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Hi Andrew,

>>Mark OK.. so just to clarify are we agreed that in common english (and scientific usage) the words 'complexity' and 'order' have 'different meanings'? Words with different meanings are by definition – not synonymous. Scientific authors use the two words in the same sentance as different adjectives to describe organisation of biological forms - because they can describe different features of how things are arranged.<<

So we can still use the words 'order and complexity' to make the same point "in the same sentence"? Thank you. Separating the words and arguing over "different meanings" is unusual. You didn't seem to realize scientists use both words together, so you criticized me (but it was an evolutionist) for doing that. You said the words are "diametrically opposite", even contradictory. So set out to correct me.

When you discovered a few scientists use both words together they were criticized for speaking nonsense. Even though they were evolutionists. Then, after discovering even more scientists use the words together, you make concessions - Scientists "
use the two words in the same sentance.... because they can describe different features of how things are arranged." So why complain to start with?

Note carefully - this '
complexity' is, "specified complexity" and can't be reduced without death of the cell. It is not your "mixed sand, turbulent gas" "disorder" or "very disordered numbers". All the parts are carefully interconnected, highly ordered and not highly disordered. If you understood 'complexity' properly it would help.

>>You realize that the 'argument from the 2nd law' is only logical if you accept the standard scientific/english definitions of the terms involved. We agree that an object or system can be 'ordered' and 'complex' at the same time. This particularly true of living beings who are neither very highly ordered (like graphite) nor very disordered (like a turbulent gas). e.g. "the trees grew in a complex order". Here 'order' is functioning as a noun, with complex as its adjective.

Yes "a system can be 'ordered' and 'complex' at the same time" (synonymous). But you say "The argument from the 2nd law is only logical if...". Not so, there is no "if". The law of decay is a proven law that operates regardless of "definitions". We don't confuse 'order' in "living beings" with order in "graphite".

"Living things are distinguished by their specified complexity. Crystals such as granite fail to qualify as living because they lack complexity; mixtures of random polymers fail to qualify because they lack specificity" [p.189 The Origins of Life, L. Orgel, John Wiley NY 1973].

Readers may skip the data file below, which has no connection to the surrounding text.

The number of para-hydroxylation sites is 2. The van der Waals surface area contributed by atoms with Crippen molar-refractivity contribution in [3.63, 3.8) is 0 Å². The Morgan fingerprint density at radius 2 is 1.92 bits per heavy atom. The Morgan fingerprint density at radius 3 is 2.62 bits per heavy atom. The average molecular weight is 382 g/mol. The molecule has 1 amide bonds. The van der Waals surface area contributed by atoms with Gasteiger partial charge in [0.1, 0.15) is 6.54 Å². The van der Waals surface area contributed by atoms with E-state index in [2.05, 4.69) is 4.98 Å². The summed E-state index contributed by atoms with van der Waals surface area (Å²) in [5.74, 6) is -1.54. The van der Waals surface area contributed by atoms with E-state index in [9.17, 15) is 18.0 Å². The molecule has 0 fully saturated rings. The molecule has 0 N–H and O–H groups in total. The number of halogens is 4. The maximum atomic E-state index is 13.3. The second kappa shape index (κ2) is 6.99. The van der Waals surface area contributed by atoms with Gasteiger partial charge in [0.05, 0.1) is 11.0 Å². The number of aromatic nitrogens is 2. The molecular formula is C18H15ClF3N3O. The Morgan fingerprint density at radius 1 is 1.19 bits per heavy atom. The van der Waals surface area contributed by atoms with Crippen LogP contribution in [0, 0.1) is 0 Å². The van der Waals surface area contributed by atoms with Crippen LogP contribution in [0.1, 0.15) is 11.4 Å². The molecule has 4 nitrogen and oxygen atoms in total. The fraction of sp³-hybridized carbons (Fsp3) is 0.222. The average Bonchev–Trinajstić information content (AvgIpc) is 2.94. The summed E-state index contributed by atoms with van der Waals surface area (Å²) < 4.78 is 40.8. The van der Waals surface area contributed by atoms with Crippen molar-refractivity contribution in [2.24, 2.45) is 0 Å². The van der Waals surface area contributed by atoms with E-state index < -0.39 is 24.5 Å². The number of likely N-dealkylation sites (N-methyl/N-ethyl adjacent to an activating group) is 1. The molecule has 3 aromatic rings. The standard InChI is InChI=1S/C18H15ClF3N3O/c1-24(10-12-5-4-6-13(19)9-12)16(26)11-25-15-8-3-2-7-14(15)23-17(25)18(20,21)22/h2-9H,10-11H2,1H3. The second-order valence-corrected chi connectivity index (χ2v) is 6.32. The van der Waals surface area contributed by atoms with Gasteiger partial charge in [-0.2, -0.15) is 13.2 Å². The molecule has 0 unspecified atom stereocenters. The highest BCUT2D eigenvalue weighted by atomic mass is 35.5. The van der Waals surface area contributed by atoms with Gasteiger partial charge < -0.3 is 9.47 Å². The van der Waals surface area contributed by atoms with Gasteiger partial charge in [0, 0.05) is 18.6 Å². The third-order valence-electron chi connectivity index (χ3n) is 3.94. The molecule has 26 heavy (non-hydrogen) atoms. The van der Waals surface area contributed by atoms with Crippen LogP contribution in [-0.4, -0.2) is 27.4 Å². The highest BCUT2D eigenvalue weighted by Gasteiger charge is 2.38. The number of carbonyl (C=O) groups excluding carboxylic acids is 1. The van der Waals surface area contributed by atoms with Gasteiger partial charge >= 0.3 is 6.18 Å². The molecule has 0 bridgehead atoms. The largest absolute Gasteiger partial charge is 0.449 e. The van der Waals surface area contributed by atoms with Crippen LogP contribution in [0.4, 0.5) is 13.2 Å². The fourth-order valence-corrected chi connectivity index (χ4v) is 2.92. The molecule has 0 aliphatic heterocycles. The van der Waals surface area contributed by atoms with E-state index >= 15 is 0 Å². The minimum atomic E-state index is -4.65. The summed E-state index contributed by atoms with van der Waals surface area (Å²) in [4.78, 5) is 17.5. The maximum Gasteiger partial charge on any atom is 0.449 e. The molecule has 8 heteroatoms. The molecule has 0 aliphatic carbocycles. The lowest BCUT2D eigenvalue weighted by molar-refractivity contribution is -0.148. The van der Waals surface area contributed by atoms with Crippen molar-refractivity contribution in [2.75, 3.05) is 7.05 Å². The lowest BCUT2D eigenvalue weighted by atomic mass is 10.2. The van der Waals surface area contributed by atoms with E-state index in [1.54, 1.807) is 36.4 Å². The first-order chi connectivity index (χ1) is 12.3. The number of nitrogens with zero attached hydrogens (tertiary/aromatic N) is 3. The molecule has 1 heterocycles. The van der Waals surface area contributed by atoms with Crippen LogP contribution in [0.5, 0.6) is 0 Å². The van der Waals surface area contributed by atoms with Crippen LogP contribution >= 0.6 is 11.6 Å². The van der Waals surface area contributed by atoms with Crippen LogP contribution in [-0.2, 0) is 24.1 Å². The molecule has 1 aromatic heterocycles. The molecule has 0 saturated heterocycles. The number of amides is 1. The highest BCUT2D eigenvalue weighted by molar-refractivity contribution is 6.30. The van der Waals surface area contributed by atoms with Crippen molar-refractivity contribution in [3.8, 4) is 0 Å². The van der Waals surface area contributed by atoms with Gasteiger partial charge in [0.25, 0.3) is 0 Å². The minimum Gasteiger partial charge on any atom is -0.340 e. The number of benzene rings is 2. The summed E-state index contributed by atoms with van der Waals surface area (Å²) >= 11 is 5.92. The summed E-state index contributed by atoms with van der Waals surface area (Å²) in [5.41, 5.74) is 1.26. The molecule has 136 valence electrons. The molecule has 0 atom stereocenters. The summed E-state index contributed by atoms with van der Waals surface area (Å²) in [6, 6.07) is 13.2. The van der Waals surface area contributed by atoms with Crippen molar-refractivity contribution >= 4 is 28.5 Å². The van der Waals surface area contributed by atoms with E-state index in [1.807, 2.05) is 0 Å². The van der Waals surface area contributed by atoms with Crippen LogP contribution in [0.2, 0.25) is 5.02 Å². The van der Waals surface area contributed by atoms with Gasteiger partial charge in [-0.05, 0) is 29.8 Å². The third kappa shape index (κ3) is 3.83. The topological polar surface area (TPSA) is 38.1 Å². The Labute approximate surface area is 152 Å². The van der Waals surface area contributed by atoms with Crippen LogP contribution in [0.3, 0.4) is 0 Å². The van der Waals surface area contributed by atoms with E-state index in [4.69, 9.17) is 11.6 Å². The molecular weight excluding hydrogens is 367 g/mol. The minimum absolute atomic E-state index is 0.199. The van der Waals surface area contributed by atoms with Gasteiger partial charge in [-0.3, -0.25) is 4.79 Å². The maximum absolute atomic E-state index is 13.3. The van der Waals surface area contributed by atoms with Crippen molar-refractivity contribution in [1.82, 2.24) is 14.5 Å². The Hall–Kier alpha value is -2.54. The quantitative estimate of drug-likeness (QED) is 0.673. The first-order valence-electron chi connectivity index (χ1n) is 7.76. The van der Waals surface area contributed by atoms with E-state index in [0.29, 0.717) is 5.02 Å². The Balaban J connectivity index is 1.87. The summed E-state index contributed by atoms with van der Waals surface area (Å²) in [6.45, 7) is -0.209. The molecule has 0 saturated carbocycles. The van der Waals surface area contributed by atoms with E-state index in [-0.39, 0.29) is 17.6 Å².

>>Now ask yourself this question. If the trees are planted in a "more complex order" - is this the same as saying they are planted in a "more orderly order"? I would suggest they are fairly different - perhaps diametrically opposite, but definately heading in different directions.

So we agree within a cell 'complexity' is too complex, and order too 'orderly' to occur by chance. Both descriptions are "heading in" the same direction (synonymous). Not "in different directions". Remember, this "complexity" is "specified". All parts carefully interconnected and highly ordered, Not like "mixed sand" or "turbulent gas". You reply this very point -

>>Well OK .. but just remember that: (a) the 2nd law was postulated from work on simple inorganic models - like steam engines and gases. You only infer implications for living things.<<

That has nothing to do with the point made. You jump from 'complexity' to the law of decay to avoid the issue. The law of decay is a universal principle which indicates things moves from order to disorder; ie living things grow old and die. It applies to "living beings" with their programmed machinery that increase or maintain complexity and order. "Living beings" have complex chemical processes; the law of decay applies to chemical processes. As this evolutionist writes –

"No matter how careful we examine the energetics of living systems we find no evidence of defeat of thermodynamic principles, but we do encounter a degree of complexity not witnessed in the non-living world" (p119 'Times Arrow and Evolution' Princeton N.J [biochemist] Princeton Univ. 1962).


>>(b) given that the wider scientific community (apart from a few renowned creationists) disagrees with your inferences - have you ever wondered why?<<